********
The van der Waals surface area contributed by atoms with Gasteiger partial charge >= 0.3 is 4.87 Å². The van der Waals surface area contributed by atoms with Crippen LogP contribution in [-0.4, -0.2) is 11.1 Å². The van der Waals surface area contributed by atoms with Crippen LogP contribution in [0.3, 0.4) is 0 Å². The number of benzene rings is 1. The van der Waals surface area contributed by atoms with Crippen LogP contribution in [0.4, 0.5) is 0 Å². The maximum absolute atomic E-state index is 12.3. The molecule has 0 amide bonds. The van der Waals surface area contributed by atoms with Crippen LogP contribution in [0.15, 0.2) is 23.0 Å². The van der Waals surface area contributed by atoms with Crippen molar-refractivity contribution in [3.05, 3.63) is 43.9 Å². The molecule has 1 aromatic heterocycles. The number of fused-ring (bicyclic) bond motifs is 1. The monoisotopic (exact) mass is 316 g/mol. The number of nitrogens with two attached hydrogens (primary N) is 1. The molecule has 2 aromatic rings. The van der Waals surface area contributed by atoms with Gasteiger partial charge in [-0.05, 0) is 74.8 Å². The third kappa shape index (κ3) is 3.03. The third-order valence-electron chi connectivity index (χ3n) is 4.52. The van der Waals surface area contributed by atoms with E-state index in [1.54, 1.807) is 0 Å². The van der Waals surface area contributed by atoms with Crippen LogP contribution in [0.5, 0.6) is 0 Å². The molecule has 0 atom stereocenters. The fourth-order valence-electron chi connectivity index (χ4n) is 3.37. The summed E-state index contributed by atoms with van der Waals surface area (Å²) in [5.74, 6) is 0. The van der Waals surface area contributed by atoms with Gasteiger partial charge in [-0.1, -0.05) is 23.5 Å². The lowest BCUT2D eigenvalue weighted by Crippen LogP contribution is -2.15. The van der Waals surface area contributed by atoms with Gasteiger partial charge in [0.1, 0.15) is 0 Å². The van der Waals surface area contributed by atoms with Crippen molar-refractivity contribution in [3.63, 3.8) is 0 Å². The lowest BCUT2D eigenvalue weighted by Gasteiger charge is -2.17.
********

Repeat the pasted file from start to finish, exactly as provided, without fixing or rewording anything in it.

The van der Waals surface area contributed by atoms with Gasteiger partial charge >= 0.3 is 4.87 Å². The van der Waals surface area contributed by atoms with Crippen LogP contribution in [-0.4, -0.2) is 11.1 Å². The van der Waals surface area contributed by atoms with Crippen LogP contribution in [0.3, 0.4) is 0 Å². The number of benzene rings is 1. The van der Waals surface area contributed by atoms with Crippen LogP contribution in [0.4, 0.5) is 0 Å². The maximum absolute atomic E-state index is 12.3. The molecule has 0 amide bonds. The van der Waals surface area contributed by atoms with Crippen LogP contribution in [0.15, 0.2) is 23.0 Å². The van der Waals surface area contributed by atoms with Crippen molar-refractivity contribution in [3.05, 3.63) is 43.9 Å². The molecule has 1 aromatic heterocycles. The number of fused-ring (bicyclic) bond motifs is 1. The monoisotopic (exact) mass is 316 g/mol. The number of nitrogens with two attached hydrogens (primary N) is 1. The molecule has 2 aromatic rings. The van der Waals surface area contributed by atoms with Gasteiger partial charge in [-0.05, 0) is 74.8 Å². The third kappa shape index (κ3) is 3.03. The third-order valence-electron chi connectivity index (χ3n) is 4.52. The van der Waals surface area contributed by atoms with E-state index in [1.54, 1.807) is 0 Å². The van der Waals surface area contributed by atoms with Crippen LogP contribution in [0.5, 0.6) is 0 Å². The molecule has 0 atom stereocenters. The fourth-order valence-electron chi connectivity index (χ4n) is 3.37. The summed E-state index contributed by atoms with van der Waals surface area (Å²) in [5.74, 6) is 0. The van der Waals surface area contributed by atoms with Gasteiger partial charge in [-0.1, -0.05) is 23.5 Å². The lowest BCUT2D eigenvalue weighted by Crippen LogP contribution is -2.15. The van der Waals surface area contributed by atoms with Gasteiger partial charge in [0.1, 0.15) is 0 Å². The van der Waals surface area contributed by atoms with Crippen molar-refractivity contribution in [3.63, 3.8) is 0 Å². The lowest BCUT2D eigenvalue weighted by Gasteiger charge is -2.17.